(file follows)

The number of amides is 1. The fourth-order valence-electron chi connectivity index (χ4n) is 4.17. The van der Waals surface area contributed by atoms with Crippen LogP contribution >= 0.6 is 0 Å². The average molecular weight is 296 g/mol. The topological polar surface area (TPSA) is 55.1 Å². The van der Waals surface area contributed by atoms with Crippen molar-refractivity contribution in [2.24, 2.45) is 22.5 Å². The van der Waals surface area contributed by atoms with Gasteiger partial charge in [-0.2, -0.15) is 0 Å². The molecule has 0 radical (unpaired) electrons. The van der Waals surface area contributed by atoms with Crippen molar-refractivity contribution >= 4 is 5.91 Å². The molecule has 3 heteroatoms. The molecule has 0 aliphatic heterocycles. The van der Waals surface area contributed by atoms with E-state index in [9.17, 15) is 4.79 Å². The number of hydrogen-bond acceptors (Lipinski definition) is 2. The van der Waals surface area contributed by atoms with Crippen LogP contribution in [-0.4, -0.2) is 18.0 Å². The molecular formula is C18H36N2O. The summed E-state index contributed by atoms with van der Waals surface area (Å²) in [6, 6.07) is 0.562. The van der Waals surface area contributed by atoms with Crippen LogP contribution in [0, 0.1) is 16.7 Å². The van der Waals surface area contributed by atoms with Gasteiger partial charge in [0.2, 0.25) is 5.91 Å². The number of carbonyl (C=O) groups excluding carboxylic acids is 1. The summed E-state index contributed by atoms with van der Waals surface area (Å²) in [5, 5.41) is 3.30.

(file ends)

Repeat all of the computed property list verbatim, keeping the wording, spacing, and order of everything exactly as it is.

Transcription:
The number of amides is 1. The fourth-order valence-electron chi connectivity index (χ4n) is 4.17. The van der Waals surface area contributed by atoms with Crippen LogP contribution >= 0.6 is 0 Å². The average molecular weight is 296 g/mol. The topological polar surface area (TPSA) is 55.1 Å². The van der Waals surface area contributed by atoms with Crippen molar-refractivity contribution in [2.24, 2.45) is 22.5 Å². The van der Waals surface area contributed by atoms with Gasteiger partial charge in [-0.2, -0.15) is 0 Å². The molecule has 0 radical (unpaired) electrons. The van der Waals surface area contributed by atoms with Crippen molar-refractivity contribution >= 4 is 5.91 Å². The molecule has 3 heteroatoms. The molecule has 0 aliphatic heterocycles. The van der Waals surface area contributed by atoms with E-state index in [9.17, 15) is 4.79 Å². The number of hydrogen-bond acceptors (Lipinski definition) is 2. The van der Waals surface area contributed by atoms with Crippen LogP contribution in [-0.4, -0.2) is 18.0 Å². The molecular formula is C18H36N2O. The summed E-state index contributed by atoms with van der Waals surface area (Å²) in [6, 6.07) is 0.562. The van der Waals surface area contributed by atoms with Crippen LogP contribution in [0, 0.1) is 16.7 Å². The van der Waals surface area contributed by atoms with Gasteiger partial charge in [0.2, 0.25) is 5.91 Å². The number of carbonyl (C=O) groups excluding carboxylic acids is 1. The summed E-state index contributed by atoms with van der Waals surface area (Å²) in [5, 5.41) is 3.30.